And I don’t think PZ or anyone else argues with you on it. PZ has worked with deists and theists to evict pseudoscience from science classrooms for years.

    Lots of heat, very little light.

    I am sure lots of merry thickheads in the IDC community will be posting lots of gems on this stuff in the next few days. In the end, we’re on the side of science, and they’re not, and that’s what matters. We can have schisms, flame wars, etc., over how to end their fired-up “culture wars”; I guarantee they will continue to use this material to promote the canard, “Ooooo, look what this atheist evilutionist Dawkins [PZ, Moran, etc] says about how he wants to end religion — that’s what all the atheist evilutionists want…save our kids from evilution…” It doesn’t matter. They are on the wrong side of this argument. They lose.

  108. #108 Nebogipfel
    November 24, 2006

    Randi:

    What I said was that if they are irrational about believing in things like leprechauns, and gods that it raises doubts about whether they are rational on any given topic.

    You can, of course, turn the question around. If someone has entirely *rational* views on one topic does that not *diminsh* the doubt that they are rational on any given topic?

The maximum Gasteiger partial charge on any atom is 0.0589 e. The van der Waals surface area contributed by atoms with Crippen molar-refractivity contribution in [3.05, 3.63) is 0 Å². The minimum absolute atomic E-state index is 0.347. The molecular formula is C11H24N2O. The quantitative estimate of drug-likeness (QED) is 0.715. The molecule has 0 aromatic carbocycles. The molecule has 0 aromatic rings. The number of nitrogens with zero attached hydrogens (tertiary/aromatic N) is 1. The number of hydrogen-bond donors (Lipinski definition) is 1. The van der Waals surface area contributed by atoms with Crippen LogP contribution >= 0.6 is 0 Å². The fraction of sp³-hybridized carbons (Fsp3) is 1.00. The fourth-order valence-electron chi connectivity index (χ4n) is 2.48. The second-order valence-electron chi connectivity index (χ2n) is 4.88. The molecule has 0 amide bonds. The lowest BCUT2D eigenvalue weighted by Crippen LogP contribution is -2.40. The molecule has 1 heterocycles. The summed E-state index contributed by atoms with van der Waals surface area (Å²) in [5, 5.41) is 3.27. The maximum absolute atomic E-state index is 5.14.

I do take your point – perhaps we are just disagreeing about how much irrationality is “too much”. After all, can you really say that you yourself have no irrational views at all, on any subject? I don’t think I can.
    Certainly I would also say that belief in leprechauns is “too much”. But just a belief in a god? Given that there are many theists and deists who demonstrably *are* rationaly on a whole range of important issues, that’s a bit extreme.

  109. #109 Raging Bee
    November 24, 2006

    Nebogipfel: Randi’s posts clearly show the effect of religious bigotry on young minds: raised by religious bigots who couldn’t tell friends from enemies, he became a bigot who can’t tell friends from enemies. Thus the religious bigots reinforce and justify themselves by creating their own best enemy.

  110. #110 Randi Schimnosky
    November 24, 2006

    Nebogipfel, yes I agree if one shows lots of rationality on many topics that diminishes the doubts about whether they are irrational on any given topic. However, all else being equal I’ll have more doubts about someone who believes in gods or leprechauns than I would someone who does not. As there is just as much evidence for the existence of leprechauns as gods I don’t see much of a difference in the two beliefs.

    Raging Bee, its pretty ironic for someone filled with so much rage at atheists to call me a bigot. I am female by the way.